CoMiGo's Palette Generator
Another color scheme generator? HuUuH?!
Nope, it ain't your regular triad/complimentary color generator, it is a palette generator, and it is backed up by science™️. Actually, there is so much science that you should really try hard to fully comprehend it. Even I haven't fully done it. But, here is the thing:
- This generator creates a grid of colors, allowing you to make a full palette for your art pieces. For a pixel-art animation, for a still image, for a game. It also aims for stylized color sets.
- The coloring algorithms here differ from regular color wheels and number crunching. Instead of using direct arithmetic formulas, it works based on how humans see.
- For example, almost every color scheme generator with a complimentary color scheme will return bright yellow for dark blue, when they are so different! This generator will make sure the colors are of the same perceivable lightness — a complimentary color for a yellow is sky blue.
- The generator also works for HDR graphics, and is not bound by sRGB.
And all that for free, for commercial and whatever projects, with no strings attached. 😱👏
So what about the science™️?
In short, it uses the LCH color model with the aid of Lab for mixing tints and shadows. LCH is Luma-Chroma-Hue, and works on perceived lightness, perceived saturation, and regular hue. (Kinda regular.) This is different from RGB (red, green, blue) and HSL/HSV models (hue, saturation, lightness/value) in its math, and thus is more smooth, more uniform, and predictive.
I use the Lab/LCH tools from W3C and a good amount of code from the LCH color picker made by Lea Verou and Chris Lilley. Lea Verou also has a good article on LCH and why it is needed in the web.
Usually, your colors are bounded by sRGB space — the one that all the browsers are currently using everywhere, and the one that is commonly used in tools like Photoshop and Aseprite/Libresprite. But our monitors — well, at least the modern ones — can produce a much wider spectrum of colors (btw it is called "gamut"). This also is often loosely named as HDR. LCH does operate on HDR colors.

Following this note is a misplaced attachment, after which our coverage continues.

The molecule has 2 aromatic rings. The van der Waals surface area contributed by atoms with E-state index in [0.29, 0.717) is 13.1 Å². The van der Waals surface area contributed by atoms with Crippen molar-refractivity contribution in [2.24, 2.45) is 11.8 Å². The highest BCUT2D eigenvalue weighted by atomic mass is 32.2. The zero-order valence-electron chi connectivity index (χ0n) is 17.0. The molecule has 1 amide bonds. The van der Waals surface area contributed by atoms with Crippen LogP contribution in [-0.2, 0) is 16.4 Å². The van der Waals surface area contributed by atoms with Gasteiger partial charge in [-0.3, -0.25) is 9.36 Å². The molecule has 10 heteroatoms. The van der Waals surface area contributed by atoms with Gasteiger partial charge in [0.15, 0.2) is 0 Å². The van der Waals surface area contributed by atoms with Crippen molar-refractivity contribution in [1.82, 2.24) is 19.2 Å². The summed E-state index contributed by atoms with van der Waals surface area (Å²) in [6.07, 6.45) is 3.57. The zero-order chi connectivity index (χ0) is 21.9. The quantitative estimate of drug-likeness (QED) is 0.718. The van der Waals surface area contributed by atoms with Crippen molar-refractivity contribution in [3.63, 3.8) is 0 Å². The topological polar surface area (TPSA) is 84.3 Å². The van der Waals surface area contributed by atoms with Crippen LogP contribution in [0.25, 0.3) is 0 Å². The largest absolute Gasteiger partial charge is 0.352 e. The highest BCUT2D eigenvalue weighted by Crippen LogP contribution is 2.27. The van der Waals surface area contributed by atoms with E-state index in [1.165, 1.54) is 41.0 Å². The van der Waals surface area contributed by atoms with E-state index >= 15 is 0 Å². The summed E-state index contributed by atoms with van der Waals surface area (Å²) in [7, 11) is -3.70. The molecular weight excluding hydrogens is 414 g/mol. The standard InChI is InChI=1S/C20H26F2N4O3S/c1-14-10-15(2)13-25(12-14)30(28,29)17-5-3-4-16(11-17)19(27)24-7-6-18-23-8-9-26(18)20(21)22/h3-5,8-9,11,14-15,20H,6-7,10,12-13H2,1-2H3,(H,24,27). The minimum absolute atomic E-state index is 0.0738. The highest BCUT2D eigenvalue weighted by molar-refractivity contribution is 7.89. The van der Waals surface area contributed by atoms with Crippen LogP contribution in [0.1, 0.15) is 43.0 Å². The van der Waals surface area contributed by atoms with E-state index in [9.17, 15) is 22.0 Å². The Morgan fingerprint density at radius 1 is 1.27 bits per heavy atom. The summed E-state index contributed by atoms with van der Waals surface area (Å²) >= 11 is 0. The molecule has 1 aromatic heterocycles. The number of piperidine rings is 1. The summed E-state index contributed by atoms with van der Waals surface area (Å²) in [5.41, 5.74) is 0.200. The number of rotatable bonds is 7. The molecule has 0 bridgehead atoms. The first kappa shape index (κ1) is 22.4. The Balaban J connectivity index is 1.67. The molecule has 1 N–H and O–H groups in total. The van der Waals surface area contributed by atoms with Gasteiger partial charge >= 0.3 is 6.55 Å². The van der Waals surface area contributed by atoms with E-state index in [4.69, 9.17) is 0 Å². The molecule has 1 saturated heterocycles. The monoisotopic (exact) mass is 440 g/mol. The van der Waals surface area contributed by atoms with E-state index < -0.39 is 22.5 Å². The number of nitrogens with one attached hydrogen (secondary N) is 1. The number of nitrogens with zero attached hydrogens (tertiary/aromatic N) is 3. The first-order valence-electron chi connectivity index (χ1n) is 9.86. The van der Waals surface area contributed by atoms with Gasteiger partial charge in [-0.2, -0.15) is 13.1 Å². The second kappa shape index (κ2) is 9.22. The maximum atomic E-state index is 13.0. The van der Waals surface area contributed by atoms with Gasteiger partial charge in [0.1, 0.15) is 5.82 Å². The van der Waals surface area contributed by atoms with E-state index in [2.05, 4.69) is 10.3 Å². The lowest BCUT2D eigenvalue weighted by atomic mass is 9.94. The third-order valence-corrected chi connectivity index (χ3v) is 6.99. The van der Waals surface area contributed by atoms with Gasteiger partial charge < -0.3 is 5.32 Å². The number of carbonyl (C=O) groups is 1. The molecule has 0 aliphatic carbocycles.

BUT if your monitor, or your software, your game engine don't support linear RGB (or p3 colors, or LCH model) directly, YOU'RE SCREWED, your palette will probably be shown as a toned down mess. Can you imagine? Even game engines limit what colors you can use!
Thankfully, the palette generator can highlight those problematic colors that overflow the sRGB gamut. You can even notice them by yourself...
And if we turn the problem checker on:
Thankfully, the generator tries its best to make balanced palettes that fit in sRGB by tuning saturation. At least that's what it said to me, but I trust my creations.
You can click the color to pick its p3, HCL and linear RGB variants for engines that do support such colors, as well as other formats. I personally know that Unreal Engine does support linear RGB.
A note on accessibility 🔍
The generator keeps luminosity equally distributed, and people with color perception problems will have a really hard time distinguishing the colors. Can you easily differ the colors in this desaturated palette? Me neither. And people with Monochromacy live in such world.
In games, make sure that you provide additional stuff that allow to differ gameplay elements of different hue. For example, don't create a new enemy just by changing its hue and tweaking stats. Add horns or something, come on.
(btw this applies to any games and any palette, not just generated here)
Do you like the tool? I have MORE 🤣
Check out my other tools:
- Ct.js, a game engine with its beautiful IDE, which is easy to use yet powerful.
- Cosmic Everyday, a personal digital organizer.
- JSONBabel, a simple, online solution for translating games and software, for developers and their users.
I also make games 👀
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Or don't. I'm not your mother.